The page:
Fleets tend to answer a combination of business objectives. There are aspirational cars used to motivate a sales force, workhorse estate cars or vans for carrying around equipment, and perks that come with seniority or status, or as part of an employee benefits package. There has been a shift towards German brands to fulfil the motivational brief – Audi, BMW, VW – not just because they are aspirational but because they have efficient engines and therefore attract lower benefits in kind (BIK). These brands used to be out of the reach of many fleet drivers but with the introduction of smaller models, they can be made available across the choice list. In some industries, pharmaceutical and financial services in particular, competition plays a part – a good package attracts and retains the best people. ‘We get involved in a lot of benchmarking exercises so that companies can ensure their benefits proposition is in line with the sector,’ says Matthew Walters, head of consultancy services for LeasePlan.
Perk cars are becoming increasingly common because they are no longer overtaxed, with BIK being based on the list price and CO2 emissions, according to Leasedrive’s Graham. As a result, people are choosing cars on the basis of emissions, rather than emotions. ‘The company car park no longer looks like a beauty parade,’ he says. This is also age-related: the generation of 20 and 30-somethings has been brought up with the environment as a focal point, whereas the rest of us have learned to worry about ozone layers.

Companies can also restrict choice lists according to emissions to ensure greatest efficiencies in capital allowances. Alphabet advises capping at 130g/km CO2.

Relationship building

A close working relationship with a fleet management company makes the task much easier, allowing companies to outsource all or part of the responsibility. ‘The fleet management supplier should provide a dedicated account manager (or team, depending on the size of the fleet), who liaises with drivers to provide advice and support, as well as acting as an interface between the other operational teams such as maintenance and accident management,’ says Zenith’s Hughes.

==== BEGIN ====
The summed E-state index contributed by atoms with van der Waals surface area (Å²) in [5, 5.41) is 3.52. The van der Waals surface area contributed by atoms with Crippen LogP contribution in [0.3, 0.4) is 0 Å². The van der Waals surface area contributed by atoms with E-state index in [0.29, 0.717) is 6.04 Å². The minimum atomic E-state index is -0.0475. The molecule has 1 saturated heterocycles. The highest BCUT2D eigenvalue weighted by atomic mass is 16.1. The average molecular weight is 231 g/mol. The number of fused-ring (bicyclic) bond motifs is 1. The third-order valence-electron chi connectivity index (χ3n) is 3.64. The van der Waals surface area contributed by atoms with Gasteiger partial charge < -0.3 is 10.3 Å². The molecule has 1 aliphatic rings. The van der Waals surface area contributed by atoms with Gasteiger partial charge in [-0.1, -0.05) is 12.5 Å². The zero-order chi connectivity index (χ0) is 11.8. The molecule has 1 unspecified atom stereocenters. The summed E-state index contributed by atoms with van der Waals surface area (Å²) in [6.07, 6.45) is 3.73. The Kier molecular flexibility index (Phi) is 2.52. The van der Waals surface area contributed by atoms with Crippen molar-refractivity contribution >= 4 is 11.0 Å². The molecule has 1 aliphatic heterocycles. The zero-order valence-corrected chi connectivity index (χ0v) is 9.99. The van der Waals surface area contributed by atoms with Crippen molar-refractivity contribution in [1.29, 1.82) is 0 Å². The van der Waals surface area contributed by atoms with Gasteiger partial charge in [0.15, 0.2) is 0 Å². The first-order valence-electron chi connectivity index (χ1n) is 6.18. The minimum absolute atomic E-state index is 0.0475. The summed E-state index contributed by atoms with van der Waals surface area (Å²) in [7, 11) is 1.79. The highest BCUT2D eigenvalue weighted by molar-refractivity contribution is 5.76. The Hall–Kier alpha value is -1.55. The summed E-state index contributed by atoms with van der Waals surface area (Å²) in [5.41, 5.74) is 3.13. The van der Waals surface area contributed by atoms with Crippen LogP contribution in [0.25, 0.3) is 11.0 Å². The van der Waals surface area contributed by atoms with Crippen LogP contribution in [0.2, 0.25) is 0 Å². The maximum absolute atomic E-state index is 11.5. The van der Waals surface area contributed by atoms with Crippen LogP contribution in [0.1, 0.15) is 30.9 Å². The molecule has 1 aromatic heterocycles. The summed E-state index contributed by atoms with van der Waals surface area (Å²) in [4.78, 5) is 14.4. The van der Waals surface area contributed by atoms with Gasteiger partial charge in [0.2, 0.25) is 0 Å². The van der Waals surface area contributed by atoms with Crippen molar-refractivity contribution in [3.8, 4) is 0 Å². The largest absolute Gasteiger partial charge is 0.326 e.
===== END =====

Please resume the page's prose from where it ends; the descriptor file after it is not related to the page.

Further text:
In addition, Mike Curtis, corporate sales director of Arval, says: ‘Communication is key in understanding what your provider can deliver for you and in conveying your expectations of them. This will ensure that you get the best from them and deliver the best results for the business.’

Fleet funding options

The following vehicle funding options are the most commonly used and are defined by Zenith.

  • Contract hire delivers VAT benefits. For cars, up to 50% of the VAT can be recovered on finance rental and 100% on maintenance.
  • Contract purchase provides the option to purchase the vehicle at the end with a ‘final balloon’ payment. VAT is charged only on the maintenance element of the rentals.
  • Employee car ownership (ECO) is a mechanism whereby the employee owns the car and it is funded via a combination of tax-efficient business mileage reimbursement and a taxable cash allowance. No benefit-in-kind tax is payable as HM Revenue & Customs recognises the car as privately owned.
  • Salary sacrifice enables a wider range of employees to drive a company car and is significantly cheaper than a retail arrangement because salary is exchanged for the benefit before it is taxed, giving national insurance and income tax savings. An all-inclusive package means insurance, maintenance and price inflation are also catered for and the employee receives enhanced manufacturer discounts thanks to the employer’s buying power.

Catherine Chetwynd, journalist

Last updated: 20 Mar 2014